With the crisis of the feudal world in the early modern age, the right of resistance becomes a theoretical counter-power against new forms of dominion, while the bourgeois revolutions bring the conception of resistance exercised within the constitutional framework. Here, the right of resistance finds its most evocative expression within the dialectic of the two paradigms of constituent power and constituted power.

The affirmation of the fundamental principles of liberal constitutionalism (characterized by alternative and conflicting perspectives on constitutional modernity as well as on constituent capacity causes the right of resistance to be absorbed and neutralized within the typical warranties of the rule of law. The constituent power itself is absorbed by the modern bourgeois idea of representation.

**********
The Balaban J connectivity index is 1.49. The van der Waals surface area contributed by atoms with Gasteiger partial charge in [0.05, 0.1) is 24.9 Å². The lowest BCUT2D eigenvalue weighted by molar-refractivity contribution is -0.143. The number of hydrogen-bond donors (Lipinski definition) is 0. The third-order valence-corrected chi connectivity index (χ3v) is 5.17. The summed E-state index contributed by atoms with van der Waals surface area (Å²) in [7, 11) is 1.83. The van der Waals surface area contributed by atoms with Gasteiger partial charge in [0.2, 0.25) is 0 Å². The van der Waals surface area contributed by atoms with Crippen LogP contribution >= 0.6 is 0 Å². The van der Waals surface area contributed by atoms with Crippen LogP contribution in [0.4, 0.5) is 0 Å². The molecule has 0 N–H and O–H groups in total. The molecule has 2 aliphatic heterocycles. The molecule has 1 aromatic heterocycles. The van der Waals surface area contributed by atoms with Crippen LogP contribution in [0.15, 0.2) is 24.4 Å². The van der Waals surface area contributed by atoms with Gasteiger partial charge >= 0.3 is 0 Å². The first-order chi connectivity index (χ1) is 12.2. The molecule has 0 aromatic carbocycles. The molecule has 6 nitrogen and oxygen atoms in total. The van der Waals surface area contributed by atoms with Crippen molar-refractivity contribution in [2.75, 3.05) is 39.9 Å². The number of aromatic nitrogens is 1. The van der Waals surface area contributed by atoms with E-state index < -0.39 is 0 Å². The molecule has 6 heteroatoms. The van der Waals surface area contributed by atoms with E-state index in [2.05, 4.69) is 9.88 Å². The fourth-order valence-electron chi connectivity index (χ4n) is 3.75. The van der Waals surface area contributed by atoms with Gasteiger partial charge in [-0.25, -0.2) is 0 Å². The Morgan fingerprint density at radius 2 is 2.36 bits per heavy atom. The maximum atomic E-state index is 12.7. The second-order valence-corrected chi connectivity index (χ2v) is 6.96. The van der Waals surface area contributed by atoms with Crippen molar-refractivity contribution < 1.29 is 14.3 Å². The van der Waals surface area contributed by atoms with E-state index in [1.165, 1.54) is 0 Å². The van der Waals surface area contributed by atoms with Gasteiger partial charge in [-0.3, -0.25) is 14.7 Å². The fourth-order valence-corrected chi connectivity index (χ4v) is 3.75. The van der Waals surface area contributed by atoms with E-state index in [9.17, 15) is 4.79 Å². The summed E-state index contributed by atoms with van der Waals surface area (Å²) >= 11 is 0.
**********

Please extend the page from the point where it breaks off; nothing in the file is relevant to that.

With the social tensions, struggles for recognition, and constitutional integration in the 19th and 20th century we see the rising of different theories of opposition, transferring older practices of resistance to new legal institutions and bodies. Thus: the tension between democracy (intended as power and absolute government) on one hand, and constitutionalism (intended as a theory and practice of limited government) on the other, remains latent yet present.

We witness today the crumbling of the exclusive link between the State and the production and interpretation of norms. This process is taking place within the more general crisis of the modern conception of sovereignty, intended as suprema potestas. In this crisis, theoretical lines of fracture resurface: social, ethnic, religious, and political fractures that give birth to new practices of resistance, veto, and opposition within the framework of both local and global phenomena of contestation of new and traditional forms of oppression.